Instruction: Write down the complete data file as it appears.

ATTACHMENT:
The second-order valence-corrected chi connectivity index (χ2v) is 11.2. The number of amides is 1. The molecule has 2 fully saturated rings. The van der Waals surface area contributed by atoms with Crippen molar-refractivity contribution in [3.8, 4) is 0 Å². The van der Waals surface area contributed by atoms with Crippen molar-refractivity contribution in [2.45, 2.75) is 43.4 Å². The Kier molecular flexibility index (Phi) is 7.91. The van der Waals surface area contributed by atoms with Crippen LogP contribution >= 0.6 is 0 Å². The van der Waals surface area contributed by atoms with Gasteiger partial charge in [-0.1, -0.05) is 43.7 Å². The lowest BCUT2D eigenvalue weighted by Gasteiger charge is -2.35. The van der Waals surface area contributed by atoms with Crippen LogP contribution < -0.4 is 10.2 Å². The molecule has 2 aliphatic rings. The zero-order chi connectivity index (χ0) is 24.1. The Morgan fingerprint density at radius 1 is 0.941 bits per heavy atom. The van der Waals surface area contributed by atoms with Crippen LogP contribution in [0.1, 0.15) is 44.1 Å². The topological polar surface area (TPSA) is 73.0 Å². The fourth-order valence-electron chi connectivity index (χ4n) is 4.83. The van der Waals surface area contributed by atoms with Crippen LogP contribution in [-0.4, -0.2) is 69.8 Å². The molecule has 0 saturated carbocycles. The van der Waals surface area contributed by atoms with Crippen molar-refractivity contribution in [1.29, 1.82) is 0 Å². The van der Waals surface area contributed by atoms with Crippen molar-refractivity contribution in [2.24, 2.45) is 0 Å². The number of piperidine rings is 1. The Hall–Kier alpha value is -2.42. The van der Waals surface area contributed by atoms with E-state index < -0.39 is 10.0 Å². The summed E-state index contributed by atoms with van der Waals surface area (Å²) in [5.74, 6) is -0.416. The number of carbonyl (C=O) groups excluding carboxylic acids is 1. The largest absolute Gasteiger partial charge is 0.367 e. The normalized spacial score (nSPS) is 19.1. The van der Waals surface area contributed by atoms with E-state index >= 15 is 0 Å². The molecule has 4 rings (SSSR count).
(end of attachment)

The second-order valence-corrected chi connectivity index (χ2v) is 11.2. The number of amides is 1. The molecule has 2 fully saturated rings. The van der Waals surface area contributed by atoms with Crippen molar-refractivity contribution in [3.8, 4) is 0 Å². The van der Waals surface area contributed by atoms with Crippen molar-refractivity contribution in [2.45, 2.75) is 43.4 Å². The Kier molecular flexibility index (Phi) is 7.91. The van der Waals surface area contributed by atoms with Crippen LogP contribution >= 0.6 is 0 Å². The van der Waals surface area contributed by atoms with Gasteiger partial charge in [-0.1, -0.05) is 43.7 Å². The lowest BCUT2D eigenvalue weighted by Gasteiger charge is -2.35. The van der Waals surface area contributed by atoms with Crippen LogP contribution < -0.4 is 10.2 Å². The molecule has 2 aliphatic rings. The zero-order chi connectivity index (χ0) is 24.1. The Morgan fingerprint density at radius 1 is 0.941 bits per heavy atom. The van der Waals surface area contributed by atoms with Crippen LogP contribution in [0.1, 0.15) is 44.1 Å². The topological polar surface area (TPSA) is 73.0 Å². The fourth-order valence-electron chi connectivity index (χ4n) is 4.83. The van der Waals surface area contributed by atoms with Crippen LogP contribution in [-0.4, -0.2) is 69.8 Å². The molecule has 0 saturated carbocycles. The van der Waals surface area contributed by atoms with Crippen molar-refractivity contribution in [1.29, 1.82) is 0 Å². The van der Waals surface area contributed by atoms with Crippen molar-refractivity contribution in [2.24, 2.45) is 0 Å². The number of piperidine rings is 1. The Hall–Kier alpha value is -2.42. The van der Waals surface area contributed by atoms with E-state index < -0.39 is 10.0 Å². The summed E-state index contributed by atoms with van der Waals surface area (Å²) in [5.74, 6) is -0.416. The number of carbonyl (C=O) groups excluding carboxylic acids is 1. The largest absolute Gasteiger partial charge is 0.367 e. The normalized spacial score (nSPS) is 19.1. The van der Waals surface area contributed by atoms with E-state index >= 15 is 0 Å². The molecule has 4 rings (SSSR count).